3 September 2013Print This Post

Commercial Court waiting times increase

Judge: increasing complexity of cases

There are lengthening delays in the Commercial Court, with the Lord Chief Justice speaking of the “powerful” pressures on the civil justice system.

In his final annual report before stepping down, Lord Judge said waiting times for three-week trials (and longer) in the Commercial Court are now about nine months, while listing of applications for half a day or more “can be as far away as three months”.

However, urgent matters, whether on notice or not, are “always given priority and are dealt with speedily”, he said.

Lord Judge reported that in 2012 there were over 1,000 claims issued within the Commercial Court and over 200 in the Admiralty Court. “This reflects the general overall increase in work since 2008.” There were a further 1,022 applications heard in 2012.

“The figures reveal how the vast majority of actions settle, mostly now well before trial. As always the preponderance of actions involved foreign parties and concern matters of an international nature. The longer actions mostly concerned corporations and individuals carrying on business of one kind or another in the Eastern bloc.”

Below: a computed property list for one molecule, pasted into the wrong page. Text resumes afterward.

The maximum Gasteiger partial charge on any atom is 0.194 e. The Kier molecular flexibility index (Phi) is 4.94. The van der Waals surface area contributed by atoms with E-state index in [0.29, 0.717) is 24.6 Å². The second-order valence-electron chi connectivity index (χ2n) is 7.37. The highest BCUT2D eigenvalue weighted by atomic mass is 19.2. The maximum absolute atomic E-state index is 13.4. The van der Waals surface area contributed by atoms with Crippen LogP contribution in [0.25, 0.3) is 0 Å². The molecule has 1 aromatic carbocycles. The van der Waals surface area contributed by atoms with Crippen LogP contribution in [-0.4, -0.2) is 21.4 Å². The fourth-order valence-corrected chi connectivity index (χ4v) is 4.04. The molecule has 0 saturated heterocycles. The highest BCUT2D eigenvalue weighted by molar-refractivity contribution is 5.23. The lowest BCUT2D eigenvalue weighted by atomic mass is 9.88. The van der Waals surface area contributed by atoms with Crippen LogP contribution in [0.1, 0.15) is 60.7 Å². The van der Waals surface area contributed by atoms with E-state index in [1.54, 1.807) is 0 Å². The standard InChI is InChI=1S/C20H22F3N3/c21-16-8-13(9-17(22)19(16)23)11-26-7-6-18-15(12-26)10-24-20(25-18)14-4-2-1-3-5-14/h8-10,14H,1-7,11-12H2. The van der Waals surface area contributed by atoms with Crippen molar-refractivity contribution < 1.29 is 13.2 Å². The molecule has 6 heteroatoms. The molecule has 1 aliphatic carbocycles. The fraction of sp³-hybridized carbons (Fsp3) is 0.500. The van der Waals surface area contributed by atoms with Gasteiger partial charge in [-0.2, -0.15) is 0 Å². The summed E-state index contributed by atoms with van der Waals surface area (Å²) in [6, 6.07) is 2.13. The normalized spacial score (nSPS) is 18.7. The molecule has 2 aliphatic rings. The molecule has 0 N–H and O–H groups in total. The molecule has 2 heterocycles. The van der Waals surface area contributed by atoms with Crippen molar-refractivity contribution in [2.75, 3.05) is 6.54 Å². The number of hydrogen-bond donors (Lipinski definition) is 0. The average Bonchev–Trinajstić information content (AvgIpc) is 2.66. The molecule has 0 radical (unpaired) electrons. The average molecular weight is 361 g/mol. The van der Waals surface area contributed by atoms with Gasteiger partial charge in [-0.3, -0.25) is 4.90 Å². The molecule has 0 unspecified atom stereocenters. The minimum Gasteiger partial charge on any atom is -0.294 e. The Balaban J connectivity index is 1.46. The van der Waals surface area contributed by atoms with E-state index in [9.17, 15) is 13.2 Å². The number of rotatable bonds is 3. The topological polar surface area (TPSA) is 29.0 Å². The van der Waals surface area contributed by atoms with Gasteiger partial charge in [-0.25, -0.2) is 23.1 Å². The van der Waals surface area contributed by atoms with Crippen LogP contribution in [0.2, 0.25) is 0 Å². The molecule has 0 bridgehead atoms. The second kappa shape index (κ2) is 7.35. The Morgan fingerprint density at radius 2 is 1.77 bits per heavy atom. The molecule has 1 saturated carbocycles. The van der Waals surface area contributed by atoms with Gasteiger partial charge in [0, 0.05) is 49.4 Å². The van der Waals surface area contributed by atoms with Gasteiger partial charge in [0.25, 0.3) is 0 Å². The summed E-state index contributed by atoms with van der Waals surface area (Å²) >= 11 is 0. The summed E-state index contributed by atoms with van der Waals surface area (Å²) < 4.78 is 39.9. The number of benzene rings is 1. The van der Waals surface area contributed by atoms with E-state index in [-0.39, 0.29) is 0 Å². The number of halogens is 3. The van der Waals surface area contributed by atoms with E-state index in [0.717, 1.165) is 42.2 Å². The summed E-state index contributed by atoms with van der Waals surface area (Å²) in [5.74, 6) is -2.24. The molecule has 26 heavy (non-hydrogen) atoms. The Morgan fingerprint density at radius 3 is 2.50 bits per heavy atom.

More broadly there has been a continuing decline in the number of civil justice cases – from 2.18m started in 2006 to 1.43m in 2012.

“However, the pressures on civil justice remain powerful, with the increasing complexity of cases and growing specialism in the law meaning that workload and performance cannot be measured on mass volume alone,” Lord Judge wrote.

He said the processes used in the majority of civil justice cases have benefited from modernisation, while the move to a single county court from April 2014 will also help to improve operational efficiency.

He continued: “The civil judiciary is very supportive of moves to increase e-working, and the ability of parties to conduct business electronically. The Chancellor is promoting the use of IT, in particular for the Rolls Building, and there is a board which meets monthly and which is investigating the costs and logistics of implementing the electronic filing of cases, the use of electronic (as opposed to paper) files and an e-listing system that would enable the electronic listing of cases in the Chancery Division (and other jurisdictions in the Rolls Building).”

By Neil Rose